In the end, no matter how good and lucrative freelancing may sound, I advise you to stay at this company for 1 year at least. You will soon see bad sides of freelancing, and you do not need to be without income when they happen (yes "when", not "if", as they will happen eventually).

  • Thanks for sharing. I think I am making it out to be a bigger deal than it probably really is. I have tried freelancing before in the past and understand the bad sides of it. Right now I have enough money saved up to last me a few solid years without any income, so money is not the issue.
    – Andrew
    Apr 11, 2015 at 21:09

If the rules are that you disclose, then I think you should. It sounds like you value your job and don't want to lose it over freelancing.

However, I would give as few details as they will accept. There may be positives from telling them but I'm not quite as optimistic as the others who answered. I have a freelancer who works for me and his company knew and said he should do more work beyond his full time job that they hired him for since he had time to freelance. Even though his freelance work was done on his free time and his full time job was not suffering (as far as I know).

I can understand a company saying that you can't freelance for their competitors assuming you might be using their trade secrets in that work. But it seems unreasonable to ask for the kind of details they want. What business is it of theirs exactly how much money you earn? And who every single client of yours is? Does your company tell employees they can't disclose their salary to each other but then expect you to disclose exactly what you're earning elsewhere to them? Sorry, I'm getting off topic here, it just sounds unreasonable to me, but I have not been an employee for many years so I may just not recognize common employer practices.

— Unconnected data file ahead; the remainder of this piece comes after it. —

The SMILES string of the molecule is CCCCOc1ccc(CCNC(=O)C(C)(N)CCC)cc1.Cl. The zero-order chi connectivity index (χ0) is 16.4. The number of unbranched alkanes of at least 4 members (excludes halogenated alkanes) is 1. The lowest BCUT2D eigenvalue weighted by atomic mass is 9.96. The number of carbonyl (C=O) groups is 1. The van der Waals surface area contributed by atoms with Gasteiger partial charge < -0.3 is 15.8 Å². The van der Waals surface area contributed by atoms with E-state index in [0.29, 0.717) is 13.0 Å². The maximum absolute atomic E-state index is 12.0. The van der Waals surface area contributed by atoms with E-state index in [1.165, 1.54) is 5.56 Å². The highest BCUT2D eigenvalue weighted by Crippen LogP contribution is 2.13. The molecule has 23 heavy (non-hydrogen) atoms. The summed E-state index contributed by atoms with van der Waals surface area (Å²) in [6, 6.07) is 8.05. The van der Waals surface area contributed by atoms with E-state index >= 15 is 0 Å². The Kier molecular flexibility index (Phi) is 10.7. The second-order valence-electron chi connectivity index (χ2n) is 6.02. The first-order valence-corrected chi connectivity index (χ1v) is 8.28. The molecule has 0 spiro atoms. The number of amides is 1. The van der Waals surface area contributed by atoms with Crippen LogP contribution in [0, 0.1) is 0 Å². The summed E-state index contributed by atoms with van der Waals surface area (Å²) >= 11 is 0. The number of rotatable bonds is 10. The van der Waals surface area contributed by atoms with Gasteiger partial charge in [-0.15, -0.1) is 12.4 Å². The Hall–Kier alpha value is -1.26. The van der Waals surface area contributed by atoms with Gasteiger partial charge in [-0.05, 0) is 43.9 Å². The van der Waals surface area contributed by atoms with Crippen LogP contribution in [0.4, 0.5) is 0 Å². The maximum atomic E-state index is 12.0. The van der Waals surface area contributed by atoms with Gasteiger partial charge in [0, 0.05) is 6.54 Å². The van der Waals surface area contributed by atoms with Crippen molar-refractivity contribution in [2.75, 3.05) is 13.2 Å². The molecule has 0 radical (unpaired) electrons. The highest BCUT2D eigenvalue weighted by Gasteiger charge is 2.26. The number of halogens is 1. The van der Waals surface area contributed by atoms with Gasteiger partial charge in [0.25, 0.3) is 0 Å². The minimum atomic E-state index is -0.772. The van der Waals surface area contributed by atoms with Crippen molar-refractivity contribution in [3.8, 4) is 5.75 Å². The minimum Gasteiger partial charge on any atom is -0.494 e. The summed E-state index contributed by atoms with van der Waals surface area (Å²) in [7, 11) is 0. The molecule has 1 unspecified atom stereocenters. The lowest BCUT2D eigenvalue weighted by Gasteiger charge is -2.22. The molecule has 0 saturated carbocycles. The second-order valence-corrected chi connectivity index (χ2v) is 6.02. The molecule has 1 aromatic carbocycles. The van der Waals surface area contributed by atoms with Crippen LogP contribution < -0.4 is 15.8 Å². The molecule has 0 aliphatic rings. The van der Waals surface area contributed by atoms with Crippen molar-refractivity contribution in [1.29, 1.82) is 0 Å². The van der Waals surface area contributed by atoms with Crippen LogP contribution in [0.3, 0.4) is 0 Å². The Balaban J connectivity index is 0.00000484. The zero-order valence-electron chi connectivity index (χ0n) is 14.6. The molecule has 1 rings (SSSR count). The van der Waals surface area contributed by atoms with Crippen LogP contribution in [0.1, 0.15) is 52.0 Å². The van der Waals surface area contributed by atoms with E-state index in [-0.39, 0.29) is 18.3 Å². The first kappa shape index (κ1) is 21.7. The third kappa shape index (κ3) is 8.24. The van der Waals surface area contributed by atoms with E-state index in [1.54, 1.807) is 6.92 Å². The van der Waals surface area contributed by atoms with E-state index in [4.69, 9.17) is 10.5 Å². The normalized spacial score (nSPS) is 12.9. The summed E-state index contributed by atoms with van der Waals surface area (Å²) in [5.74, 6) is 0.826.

Regardless, if you agreed to this when you were hired, I think you should honor it. At the very least consider the risk you are taking if you don't tell them and they do find out.

Optimistically, maybe they will pay you more to keep you happy knowing you are not 100% dependent on them. And maybe you can point out the new, valuable to them, skills you're acquiring through freelancing.

  • You are right but he cannot fight the large company. He can only leave or follow the rules. He can also disclose his clients and projects without disclosing anything and thus beat the system.
    – Peter MV
    Apr 12, 2015 at 7:41
  • @PeterMV - what do you mean by "disclose his clients and projects without disclosing anything" ? It also occurs to me that some of his clients may have their own confidentiality concerns and not want to be disclosed.
    – Emily
    Apr 13, 2015 at 0:26
  • You can say "US client with a blog website". It should be enough for the company and you will not disclose anything. Of course there are projects where he would not be able to tell anything about the project as it's covered with non-disclosure.
    – Peter MV
    Apr 13, 2015 at 7:46

I would be trasparent and act within the rules.

Here we say: "Don't harm anyone, don't fear anything".

Work at best you can without hiding anything and I think you will be rewarded for being correct and functional.